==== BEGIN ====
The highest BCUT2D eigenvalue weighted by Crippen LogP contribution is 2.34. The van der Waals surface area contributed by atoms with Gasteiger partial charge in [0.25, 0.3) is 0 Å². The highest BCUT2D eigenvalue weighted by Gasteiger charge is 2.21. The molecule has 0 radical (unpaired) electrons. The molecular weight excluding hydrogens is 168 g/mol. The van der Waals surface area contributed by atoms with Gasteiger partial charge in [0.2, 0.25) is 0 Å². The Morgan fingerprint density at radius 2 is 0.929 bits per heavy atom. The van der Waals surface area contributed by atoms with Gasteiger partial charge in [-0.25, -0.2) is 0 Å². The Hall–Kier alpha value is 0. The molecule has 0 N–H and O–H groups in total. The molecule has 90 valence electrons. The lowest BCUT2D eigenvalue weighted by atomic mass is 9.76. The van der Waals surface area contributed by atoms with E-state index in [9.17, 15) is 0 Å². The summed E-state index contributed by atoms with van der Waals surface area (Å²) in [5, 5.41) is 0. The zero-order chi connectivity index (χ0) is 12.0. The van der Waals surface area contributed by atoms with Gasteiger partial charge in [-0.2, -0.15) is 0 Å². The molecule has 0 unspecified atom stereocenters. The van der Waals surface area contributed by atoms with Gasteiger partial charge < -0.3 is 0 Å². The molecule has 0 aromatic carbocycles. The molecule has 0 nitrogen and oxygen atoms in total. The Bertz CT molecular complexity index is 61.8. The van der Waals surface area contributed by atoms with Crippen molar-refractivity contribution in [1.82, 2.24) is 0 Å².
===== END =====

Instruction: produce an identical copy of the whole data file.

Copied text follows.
The highest BCUT2D eigenvalue weighted by Crippen LogP contribution is 2.34. The van der Waals surface area contributed by atoms with Gasteiger partial charge in [0.25, 0.3) is 0 Å². The highest BCUT2D eigenvalue weighted by Gasteiger charge is 2.21. The molecule has 0 radical (unpaired) electrons. The molecular weight excluding hydrogens is 168 g/mol. The van der Waals surface area contributed by atoms with Gasteiger partial charge in [0.2, 0.25) is 0 Å². The Morgan fingerprint density at radius 2 is 0.929 bits per heavy atom. The van der Waals surface area contributed by atoms with Gasteiger partial charge in [-0.25, -0.2) is 0 Å². The Hall–Kier alpha value is 0. The molecule has 0 N–H and O–H groups in total. The molecule has 90 valence electrons. The lowest BCUT2D eigenvalue weighted by atomic mass is 9.76. The van der Waals surface area contributed by atoms with E-state index in [9.17, 15) is 0 Å². The summed E-state index contributed by atoms with van der Waals surface area (Å²) in [5, 5.41) is 0. The zero-order chi connectivity index (χ0) is 12.0. The van der Waals surface area contributed by atoms with Gasteiger partial charge in [-0.2, -0.15) is 0 Å². The molecule has 0 unspecified atom stereocenters. The van der Waals surface area contributed by atoms with Gasteiger partial charge < -0.3 is 0 Å². The molecule has 0 aromatic carbocycles. The molecule has 0 nitrogen and oxygen atoms in total. The Bertz CT molecular complexity index is 61.8. The van der Waals surface area contributed by atoms with Crippen molar-refractivity contribution in [1.82, 2.24) is 0 Å².